Monday, April 18, 2016

The Lost Art of the Question

Asking questions is a lost art. Yes, I just said that. 

As humans, we are good at asking questions that don't mean much ie "How are you?" or "How are things going?" - often not waiting for the answer. What we need to get better at in developing events is asking questions both in developing the event and in delivering the event. Imagine if in the table above you sat down, and were unfamiliar with the art of Dali - you may question why everything is the way it is... a little "off" and always interesting. You may also be shy to ask, or worried that you may be the only one. In events we need to make sure there are safe ways to create comfort for questions - it is often in the search for answers that innovation is found.

Questions allow you a safe way to look at new solutions from different perspectives. Imagine if instead of presenting the (creative, out of the box, on-target) idea for an event, you instead were able to put your stakeholders in a room and instead of saying "here's the plan for our conference" opening up the door to them to potentially rethink the approach to the event by asking questions that get to the heart of objectives.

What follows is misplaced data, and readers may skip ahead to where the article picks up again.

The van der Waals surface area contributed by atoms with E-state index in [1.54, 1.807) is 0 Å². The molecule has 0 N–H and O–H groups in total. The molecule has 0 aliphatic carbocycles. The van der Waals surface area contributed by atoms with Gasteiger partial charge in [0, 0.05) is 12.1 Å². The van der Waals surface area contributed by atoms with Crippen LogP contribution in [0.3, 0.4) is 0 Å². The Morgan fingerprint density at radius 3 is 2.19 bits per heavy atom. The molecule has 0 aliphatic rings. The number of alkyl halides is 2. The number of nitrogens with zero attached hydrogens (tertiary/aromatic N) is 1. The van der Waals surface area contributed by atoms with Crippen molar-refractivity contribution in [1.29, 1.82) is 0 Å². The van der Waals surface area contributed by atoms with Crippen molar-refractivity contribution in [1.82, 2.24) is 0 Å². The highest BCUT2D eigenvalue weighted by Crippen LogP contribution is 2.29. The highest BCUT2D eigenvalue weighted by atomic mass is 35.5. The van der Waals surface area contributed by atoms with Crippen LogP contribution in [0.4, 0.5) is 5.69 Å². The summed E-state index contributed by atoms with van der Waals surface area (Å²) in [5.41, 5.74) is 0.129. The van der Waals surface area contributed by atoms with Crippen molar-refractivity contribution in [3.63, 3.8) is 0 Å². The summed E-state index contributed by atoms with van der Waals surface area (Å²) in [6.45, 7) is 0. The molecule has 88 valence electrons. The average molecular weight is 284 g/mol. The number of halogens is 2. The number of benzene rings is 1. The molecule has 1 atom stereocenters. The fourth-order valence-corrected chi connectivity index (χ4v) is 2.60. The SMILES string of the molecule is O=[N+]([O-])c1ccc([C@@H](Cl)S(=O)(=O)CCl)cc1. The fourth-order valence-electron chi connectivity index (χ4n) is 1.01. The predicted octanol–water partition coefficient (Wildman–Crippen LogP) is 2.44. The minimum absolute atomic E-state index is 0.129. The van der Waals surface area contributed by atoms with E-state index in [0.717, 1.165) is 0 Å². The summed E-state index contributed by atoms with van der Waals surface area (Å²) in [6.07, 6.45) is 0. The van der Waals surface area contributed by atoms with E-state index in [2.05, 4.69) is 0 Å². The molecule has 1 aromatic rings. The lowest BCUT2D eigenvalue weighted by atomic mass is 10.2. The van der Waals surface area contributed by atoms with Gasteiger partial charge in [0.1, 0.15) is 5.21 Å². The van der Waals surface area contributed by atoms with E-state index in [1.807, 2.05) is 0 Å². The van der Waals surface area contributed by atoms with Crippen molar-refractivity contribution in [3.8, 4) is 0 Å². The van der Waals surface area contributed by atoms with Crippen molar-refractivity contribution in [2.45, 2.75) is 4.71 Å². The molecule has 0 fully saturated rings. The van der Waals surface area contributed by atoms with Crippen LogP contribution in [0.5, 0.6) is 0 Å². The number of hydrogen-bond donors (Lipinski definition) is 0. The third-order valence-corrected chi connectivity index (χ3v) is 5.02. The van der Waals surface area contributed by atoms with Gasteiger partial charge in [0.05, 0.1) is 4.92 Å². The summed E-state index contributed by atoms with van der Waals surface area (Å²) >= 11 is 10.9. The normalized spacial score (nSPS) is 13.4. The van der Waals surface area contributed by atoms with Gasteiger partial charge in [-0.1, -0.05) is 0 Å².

At the Exclusively Corporate Day at #IMEX16 the first presenter of the morning Kaihan Krippendorff shared with the group the importance of questions and creating space for disruptive thinking. Kaihan is truly an expert on "disruptive thinking for future expansion" and to be introduced to this concept even briefly made me want to go out and buy at least 3 of his 4 books to better understand how to increase our mental agility using the patterns our brain responds to, and how to use various narratives to better understand and tell our own stories. It always comes back to starting with questions - to ensure you are on the right track and to open up to new ideas and ways to approach what we are doing.  Check out his website, and begin your Question Journey.

Now back to comfortable learning spaces for your participants. We have SO many ways to ask questions, including using apps where the question can be typed in with a name or anonymously and the group can up-vote, making it easier for the moderator to choose in what is always limited time to continue the conversation between presenters and audience. (yesterday we used all day, while ICCA's session used another tool from Corbin Ball, and there really are an endless array available to try). There is the "old-fashioned" microphone, and the new tossable Catchbox which is a million times easier (no runners needed) and so much fun it encourages questions from the floor. However you do this - bring back the questions! 

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